How to use RPE in Financial Planning

All experience is subjective. - Gregory Bateson

What is RPE?

When I exercise, I track the number of reps, weight used and, I judge the difficulty of each set by estimating my rate of perceived excretion (RPE) on a scale of 1-10. Rate of Perceived Exertion is a way to measure the intensity of an exercise. It is based on a 1-10 scale, with 1 being a very light effort and 10 being a maximal effort. In addition to tracking the RPE of each set I do, I also judge the RPE for each training session as a whole after completing it. 

RPE is both qualitative (e.g. RPE 7 is easier than RPE 9) and quantitative. RPE is subjective. Rating a set’s RPE is influenced by how I feel and not necessarily what actually happened. Using a subjective rating of fatigue (using RPE) may correlate better to injury than objective metrics like load use, volume, etc. Meaning performing an exercise that generates too much fatigue could result in an injury irrespective of the actual weight used.

How does this relate to financial planning? 

When planning for retirement, you often have to make sacrifices today in order to achieve a desired future state. This often requires you to save a portion of your current income, invest in assets that could experience market volatility, and purchase insurance you hope to never use. All of these require you to delay/reduce gratification today to some point in the future. There is certainly a level of self-restraint that is needed to do and is often more difficult for some.

This is where RPE comes into the mix, meaning creating a plan that requires you to live like a monk and forgo all worldly pleasures would likely require a lot of effort to maintain and inherently unsustainable for the vast majority of people. Therefore, the greater the perceived effort you have to put into something the shorter the duration it can be sustained. Meaning some people could only sustain a self-imposed subsistence lifestyle for a few days, while others could live this way for their entire life, regardless of their income. There is no right or wrong here, just the fact that everyone is different and perceives things differently.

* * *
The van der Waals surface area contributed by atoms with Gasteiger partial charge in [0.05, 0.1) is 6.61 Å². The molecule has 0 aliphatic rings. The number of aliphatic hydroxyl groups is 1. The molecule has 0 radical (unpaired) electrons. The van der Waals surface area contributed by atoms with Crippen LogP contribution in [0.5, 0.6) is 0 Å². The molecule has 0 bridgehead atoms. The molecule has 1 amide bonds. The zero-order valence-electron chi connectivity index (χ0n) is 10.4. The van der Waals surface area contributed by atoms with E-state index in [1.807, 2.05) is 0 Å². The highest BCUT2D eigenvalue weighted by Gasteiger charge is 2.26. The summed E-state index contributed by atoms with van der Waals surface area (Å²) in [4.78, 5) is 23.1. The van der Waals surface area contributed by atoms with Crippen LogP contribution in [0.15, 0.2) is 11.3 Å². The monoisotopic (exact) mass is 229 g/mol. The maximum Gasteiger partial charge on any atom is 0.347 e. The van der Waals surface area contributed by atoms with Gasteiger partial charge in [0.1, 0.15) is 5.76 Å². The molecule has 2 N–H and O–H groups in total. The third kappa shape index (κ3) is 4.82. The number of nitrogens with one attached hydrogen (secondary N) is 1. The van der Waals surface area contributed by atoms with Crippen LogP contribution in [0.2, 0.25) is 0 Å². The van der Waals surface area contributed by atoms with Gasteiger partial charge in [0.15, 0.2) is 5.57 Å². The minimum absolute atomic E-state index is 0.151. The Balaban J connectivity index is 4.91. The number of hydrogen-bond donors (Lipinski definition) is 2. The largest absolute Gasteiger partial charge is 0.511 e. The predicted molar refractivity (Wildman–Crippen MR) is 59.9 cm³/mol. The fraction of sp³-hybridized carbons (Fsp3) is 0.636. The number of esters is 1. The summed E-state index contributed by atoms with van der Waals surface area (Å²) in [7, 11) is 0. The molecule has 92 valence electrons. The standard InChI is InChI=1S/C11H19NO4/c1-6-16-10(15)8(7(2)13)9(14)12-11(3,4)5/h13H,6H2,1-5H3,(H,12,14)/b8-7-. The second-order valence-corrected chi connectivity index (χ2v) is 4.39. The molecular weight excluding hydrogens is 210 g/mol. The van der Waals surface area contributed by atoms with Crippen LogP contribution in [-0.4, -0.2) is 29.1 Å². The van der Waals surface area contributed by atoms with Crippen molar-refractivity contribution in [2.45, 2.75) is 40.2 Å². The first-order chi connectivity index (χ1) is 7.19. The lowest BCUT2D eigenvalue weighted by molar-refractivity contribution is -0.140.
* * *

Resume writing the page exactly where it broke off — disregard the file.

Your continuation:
The same measure could be used for investment strategies. So people can handle the market volatility that comes with a 100% stock allocation, while others begin to lose sleep when there is uncertainty in the markets. Keeping a higher percentage allocation to stocks will be more difficult for some to maintain than is it for others regardless of the size of their portfolio.  

How to Use RPE in Financial Planning

Within a given year you could have periods of increased savings (effort) to fund a short-term goal or to pay down debt. These periods could be viewed as “sprints” or short intervals of elevated effort followed by a period of normalized effort. This would allow for a break in between the sprints so that you can "recover" from reaching a goal.

The subjective nature of RPE is why I see it being useful in financial planning. Often, using rules of thumb for someone’s savings rate or stock allocation does not adequately account for their perception of difficulty in implementation. When a task is perceived to be more difficult relative to their perceived ability, it can lead to them feeling overwhelmed, and not able to perform the task competently.

If you could instead ask their opinion on how difficult they perceive something to be or much effort it would require to accomplish a task, you may have a better chance of getting the desired outcome. With that being said you can then frame the effort you are placing towards your long-term financial goals on a 1-10 scale of perceive difficulty to find a good balance for you. Meaning something that is sustainable in the long-term but will allow you to still meet your goals. You can also incorporate periods of increased effort (sprints) followed by periods of normalized effort to reach shorter-term goals. 

Planning for perfection is not prudent. You must find the balance between living for today and preparing for tomorrow. Persistence and adaptability are required and finding a sustainable level of effort you can put towards your desire outcomes will be key to your success. 

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By Gage Paul, CFP®, RICP®, EA